Or it could be they don't want to lie. You can hardly blame them for not wanting to play a rigged game. Who would know better if you said you had those four years Hibernate experience? Absolutely nobody would question it if you knew your stuff and had at least five years of Java work. Meanwhile other stacks are proven by github, a pure meritocracy. It's not a castle and a cottage, it's a castle and a city. Who wants to live in an old stinking castle when there's a modern city?
I'm using Java for my own purposes but I'm not going to and likely never will play the game for a Java job. I don't want to play the game but doesn't mean I couldn't play it well and win at it if I tried.
Brian Lim wrote: And of course once startups mature, they inevitably move to Java.
Actually, a fair number of successful start-ups have moved to Scala rather than Java. Thus they get to use the wonderful, fast and proven JVM and avoid a fair number of the problems (boilerplate, multi-thread problems, etc.) that show Java's age.
Many of the folks posting anti-Java positions in this thread seem to focus on what will get you a job, especially when you have little or no experience. That is a valid thing to focus on when you have little to no experience, but its really not consistent with the premise of this thread. That discussion belongs in a thread with a subject more on the lines of "Is Java the best language to learn first?" That is quite a different topic than "millions of Java users don't want to do it anymore"
Jay Orsaw wrote:.... and most programs are written in C. People hate on Java because of the JVM
I completely reject your first assertion. Last time I checked, most programs were still written in Fortran, because it has a 30 year head start over even C.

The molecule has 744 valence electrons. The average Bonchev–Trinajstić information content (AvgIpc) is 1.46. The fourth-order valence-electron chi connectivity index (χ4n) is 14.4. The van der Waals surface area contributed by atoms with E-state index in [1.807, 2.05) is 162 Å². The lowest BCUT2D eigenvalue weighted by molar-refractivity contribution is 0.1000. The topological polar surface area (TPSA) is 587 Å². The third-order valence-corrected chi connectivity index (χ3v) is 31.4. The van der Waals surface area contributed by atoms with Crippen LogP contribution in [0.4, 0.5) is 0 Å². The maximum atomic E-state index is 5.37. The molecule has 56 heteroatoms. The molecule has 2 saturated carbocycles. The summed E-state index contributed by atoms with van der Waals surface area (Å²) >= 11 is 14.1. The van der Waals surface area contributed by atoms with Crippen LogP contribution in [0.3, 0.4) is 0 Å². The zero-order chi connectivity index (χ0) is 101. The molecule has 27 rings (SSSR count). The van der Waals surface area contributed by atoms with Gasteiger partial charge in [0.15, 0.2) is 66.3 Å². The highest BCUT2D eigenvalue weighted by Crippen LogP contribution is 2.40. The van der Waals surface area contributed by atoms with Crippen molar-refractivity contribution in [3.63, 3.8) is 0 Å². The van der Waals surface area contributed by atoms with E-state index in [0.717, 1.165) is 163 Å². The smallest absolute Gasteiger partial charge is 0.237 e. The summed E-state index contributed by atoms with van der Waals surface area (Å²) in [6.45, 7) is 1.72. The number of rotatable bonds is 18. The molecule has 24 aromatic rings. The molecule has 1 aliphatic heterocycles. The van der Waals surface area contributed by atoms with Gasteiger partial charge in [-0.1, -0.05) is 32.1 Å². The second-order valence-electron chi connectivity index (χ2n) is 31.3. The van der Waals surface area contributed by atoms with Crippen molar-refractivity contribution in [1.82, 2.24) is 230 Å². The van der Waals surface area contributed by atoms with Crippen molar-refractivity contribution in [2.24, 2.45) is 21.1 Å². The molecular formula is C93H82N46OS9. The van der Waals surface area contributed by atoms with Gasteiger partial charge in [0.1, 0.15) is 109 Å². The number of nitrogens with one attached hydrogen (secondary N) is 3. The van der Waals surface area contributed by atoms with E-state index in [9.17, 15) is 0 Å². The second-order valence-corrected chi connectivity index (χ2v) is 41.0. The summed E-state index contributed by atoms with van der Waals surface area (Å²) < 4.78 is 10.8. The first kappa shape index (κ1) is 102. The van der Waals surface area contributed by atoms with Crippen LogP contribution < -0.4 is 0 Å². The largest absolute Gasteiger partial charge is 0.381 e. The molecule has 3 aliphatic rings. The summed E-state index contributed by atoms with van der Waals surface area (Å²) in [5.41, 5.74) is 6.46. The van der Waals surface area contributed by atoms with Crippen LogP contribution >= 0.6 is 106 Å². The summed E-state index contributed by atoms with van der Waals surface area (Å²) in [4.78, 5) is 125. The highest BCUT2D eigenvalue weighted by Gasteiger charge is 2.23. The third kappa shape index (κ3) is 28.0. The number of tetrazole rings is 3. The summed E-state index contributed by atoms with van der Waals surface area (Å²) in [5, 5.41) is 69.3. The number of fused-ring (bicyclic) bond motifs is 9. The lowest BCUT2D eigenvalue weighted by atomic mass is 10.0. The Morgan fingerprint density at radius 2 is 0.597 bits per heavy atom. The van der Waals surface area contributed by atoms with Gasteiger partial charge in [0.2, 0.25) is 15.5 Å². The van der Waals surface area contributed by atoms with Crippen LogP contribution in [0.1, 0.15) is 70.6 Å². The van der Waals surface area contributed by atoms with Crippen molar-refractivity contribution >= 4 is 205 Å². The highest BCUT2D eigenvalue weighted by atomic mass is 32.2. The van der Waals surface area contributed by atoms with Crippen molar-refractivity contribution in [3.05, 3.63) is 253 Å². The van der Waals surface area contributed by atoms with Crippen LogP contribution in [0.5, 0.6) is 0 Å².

People who "hate on" java because of the JVM are, at best, uninformed. The JVM is the best thing about Java, and will long out live Java the language. The JVM lets folks write clear, simple code that performs as well as the best, hand optimized C -- which can't be read or understood by anyone because its so optimized.
I don't know what archives you are checking, but I'm afraid I can't believe that, and FORTRAN was my first programming language. It certainly isn't used in the bulk of my inventory.
There are I think a lot more business computing facilities than scientific ones, and though I have used Fortran more than once in business, the majority of the apps in the shops I've worked in was COBOL or assembler.
But I'd wager that the number of apps written since PCs came out dwarfs even that, and most of them were written in C/C++, BASIC, Java, Pascal, or one of the scripting languages.
An IDE is no substitute for an Intelligent Developer.
whenever python fanboys start lecturing about how python is better, challenge them to a contest where they are not allowed to use any java APIs and, more quickly than I with Java, create an Enterprise-level N-Tier web application (or thin client app / RIA for that matter) which is transactional, secure, performant, stable, uses several different resource managers and a complicated DB backend schema. I'm not saying it can't be done in python, but... Oh wait, that's exactly what I'm saying. In enterprise projects, there is no valuable alternative.
And talking about value, where do you think the money lies? The nth Paint clone or real enterprise level applications?
Client side apps is pretty much a thing of the past. Even if you code a non-trivial client-side app, unless it has a requirement not to use any network, you're looking at a thin client in any language you would like connecting to a Java Application Server's Web or Business Components.
Dieter Quickfend wrote:whenever python fanboys start lecturing about how python is better, challenge them to a contest ...
Well, I'm not especially a "fanboy" of Python or Java although both have their merits, and language flame wars are a waste of time, but I think you're challenging people to compare apples and oranges there, Dieter. You're right, I wouldn't be too keen to build "an Enterprise-level N-Tier web application (or thin client app / RIA for that matter) which is transactional, secure, performant, stable, uses several different resource managers and a complicated DB backend schema" in Python, partly because I don't know enough Python in the first place. Right now, there is a large class of enterprise applications where Java (or at least the JVM) often seems like the most pragmatic choice. But so what? There are lots of other ways to use computers that aren't in that class.